In this method of cooking the food is heated in fat maintained at a temperature ranging from 300°F. to 400°F. The food may be either partially immersed in fat as in shallow fat frying, or almost completely covered as in deep fat frying. For the former a shallow metal pan of stout construction to withstand high temperatures is used, the food rests on the bottom of the pan and must usually be turned once at least to complete the cooking process. No special equipment beyond round and oval pans of varying sizes is required for this work and large equipment is not usually necessary, as the process is a quick one and the same pan can be used repeatedly to produce the necessary amount of food for one meal. Moreover, as the process requires constant attention a large area would not generally be practical, although there are special circumstances, such as the frying of eggs for breakfast to be served simultaneously to a large number of people at, say, a holiday camp, where it would be an advantage to have a large frying area available. For this purpose a very useful piece of apparatus known as a fry-top or griddle is now available. It consists of a metal plate of either cast iron or sheet steel of 18″ to 24″ in width and of varying lengths from 24″ to 60″, heated by gas or electricity. It is used extensively throughout the U.S.A. for the cooking of such foods as fried or scrambled eggs, bacon, sausages, hamburgers and toasted sandwiches. This piece of equipment can be either fixed or mobile. If it is the latter it can be used either in the kitchen or the servery, where it is useful for call order work.
In deep fat frying the requirements are somewhat different. A pan is needed in which fat to a depth of 4″ to 6″ can be heated; such pans must be thick and strong to withstand both the weight of the fat and the high temperature. Round or oval pans up to 18″ in diameter and 6″ to 8″ in depth are available for this work, but any increase beyond this size in a movable vessel is not practical, and therefore when large amounts of fried food are required a frying range similar to the one illustrated in Plate III is used. Such pieces of equipment have other advantages in addition to capacity. The two bugbears of deep fat frying are the smell, which inevitably pervades the whole of the kitchen, and the deposit of grease on all nearby surfaces. Both of these are taken care of in the frying range by the provision of a hood with a chimney. The chimney for a gas heated range must be made up of two separate flues one to take the vapors produced during frying and the other for the products of combustion of the gas. The walls of the hood catch the fat splashes thrown out during cooking and the fumes are drawn up into the chimney and discharged outside. Moreover, an extractor fan can be fitted in the chimney if it is found that adequate ventilation is cot otherwise available. However the removal of the grease laden vapor in this way only partially solves the problem. The other aspect is the removal of grease from the ventilating duct itself, for which there are two general methods. One is by the provision of removable filters which can be thoroughly washed at frequent intervals, and the other of a completely automatic built-in cleaning system by which the whole of the exhaust system and filters can be power washed with water and detergent. The installation can also have a time clock set to operate at suitable intervals.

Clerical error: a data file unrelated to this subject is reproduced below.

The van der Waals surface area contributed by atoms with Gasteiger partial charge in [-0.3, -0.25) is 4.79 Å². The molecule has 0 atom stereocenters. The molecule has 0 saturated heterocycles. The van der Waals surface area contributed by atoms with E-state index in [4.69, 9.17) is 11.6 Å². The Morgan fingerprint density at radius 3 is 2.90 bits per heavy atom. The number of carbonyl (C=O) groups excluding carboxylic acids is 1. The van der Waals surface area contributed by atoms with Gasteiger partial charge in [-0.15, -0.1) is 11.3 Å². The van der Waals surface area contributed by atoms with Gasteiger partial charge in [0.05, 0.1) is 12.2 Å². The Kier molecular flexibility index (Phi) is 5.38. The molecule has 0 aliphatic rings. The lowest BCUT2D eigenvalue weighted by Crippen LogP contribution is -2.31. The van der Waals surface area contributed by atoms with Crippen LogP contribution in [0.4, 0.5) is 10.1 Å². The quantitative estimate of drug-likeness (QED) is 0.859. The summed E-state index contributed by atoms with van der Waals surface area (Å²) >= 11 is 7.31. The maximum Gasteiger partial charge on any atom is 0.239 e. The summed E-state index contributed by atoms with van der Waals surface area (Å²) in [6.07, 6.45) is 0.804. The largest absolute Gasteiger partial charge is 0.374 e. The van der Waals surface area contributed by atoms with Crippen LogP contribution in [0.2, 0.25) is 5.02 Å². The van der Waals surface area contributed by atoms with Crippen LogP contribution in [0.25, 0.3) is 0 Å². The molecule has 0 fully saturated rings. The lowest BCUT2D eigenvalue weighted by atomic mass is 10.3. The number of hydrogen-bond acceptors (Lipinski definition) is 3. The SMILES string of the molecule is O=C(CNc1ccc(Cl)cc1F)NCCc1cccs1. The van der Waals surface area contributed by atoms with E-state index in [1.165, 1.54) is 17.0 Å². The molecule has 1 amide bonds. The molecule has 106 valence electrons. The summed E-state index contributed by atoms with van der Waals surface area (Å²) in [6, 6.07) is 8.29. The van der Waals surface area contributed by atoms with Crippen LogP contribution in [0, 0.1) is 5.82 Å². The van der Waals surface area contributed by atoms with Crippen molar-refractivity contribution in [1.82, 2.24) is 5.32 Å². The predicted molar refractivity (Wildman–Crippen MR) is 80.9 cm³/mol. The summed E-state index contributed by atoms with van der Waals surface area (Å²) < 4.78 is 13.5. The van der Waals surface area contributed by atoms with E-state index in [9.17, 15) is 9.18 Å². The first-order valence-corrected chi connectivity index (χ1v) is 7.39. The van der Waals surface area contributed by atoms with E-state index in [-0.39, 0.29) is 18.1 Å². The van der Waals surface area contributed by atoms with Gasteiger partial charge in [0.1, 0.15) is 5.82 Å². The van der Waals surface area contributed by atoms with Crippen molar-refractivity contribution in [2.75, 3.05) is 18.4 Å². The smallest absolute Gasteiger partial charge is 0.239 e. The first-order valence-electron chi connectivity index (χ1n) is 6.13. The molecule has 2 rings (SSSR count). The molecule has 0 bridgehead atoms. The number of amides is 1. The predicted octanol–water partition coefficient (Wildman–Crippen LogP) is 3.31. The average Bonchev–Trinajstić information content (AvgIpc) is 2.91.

The deep fat fryer is a great fire risk and all precautions possible must therefore be taken to prevent fires. A fusible link damper in the flue is a necessary provision and it is advisable that a foam extinguisher and an asbestos blanket should be kept near. In the automatic cleaning design described above the water wash system can be used also for fire protection. A thermostat installed in the ventilator activates the power wash when the duct temperature exceeds 350°F., and at the same time closes the damper and shuts off the fan. Frying ranges which may be heated by gas, electricity or solid fuel are supplied with one, two or three pans of varying sizes, made of heavy gauge welded mild steel. A fairly common size is 24″ x 18″ wide by O” deep, but there is a move towards a smaller size of 12″ X 18″ x 8″.
The time taken for a pan of this size to reach a temperature of 350°F. when filled with frying fat is about 30 minutes. The pans are so designed that fat which has splashed over will drain back into the pans. The stand in which the pans are fixed is of cast iron finished with vitreous enamel.
The capacity of a fryer is rated according to the output of chips per hour. In many kitchens chips are blanched in hot fat some time ahead of service requirements, and when this method is. employed the actual output of the fryer at peak periods is increased. The specification for the output of the Lasmec fryer is given as 250 lb. per hour of ” flashed ” chips. This high output is made possible by the provision of a hot storage compartment for eight baskets each holding 10 lb. of blanched chips.
The other part of the range to be considered is the hood. This should be constructed so that there are no overhanging ledges or crevices to collect grease, and it should have a smooth surface to facilitate easy cleaning. Polished aluminium or galvanized iron are usually found to be satisfactory.
The tilting fry-pan
The electrically heated rectangular tilting fry pan with a lip for pouring and hinged cover, can also be used for other methods of cooking such as stewing, boiling and braising, and is particularly suitable for fried chicken. The dimensions are 7″ depth x 15″ to 20″ width and 15″ to 30″ length and the loading range from 9 to 15 Kw. It stands about 30′ high.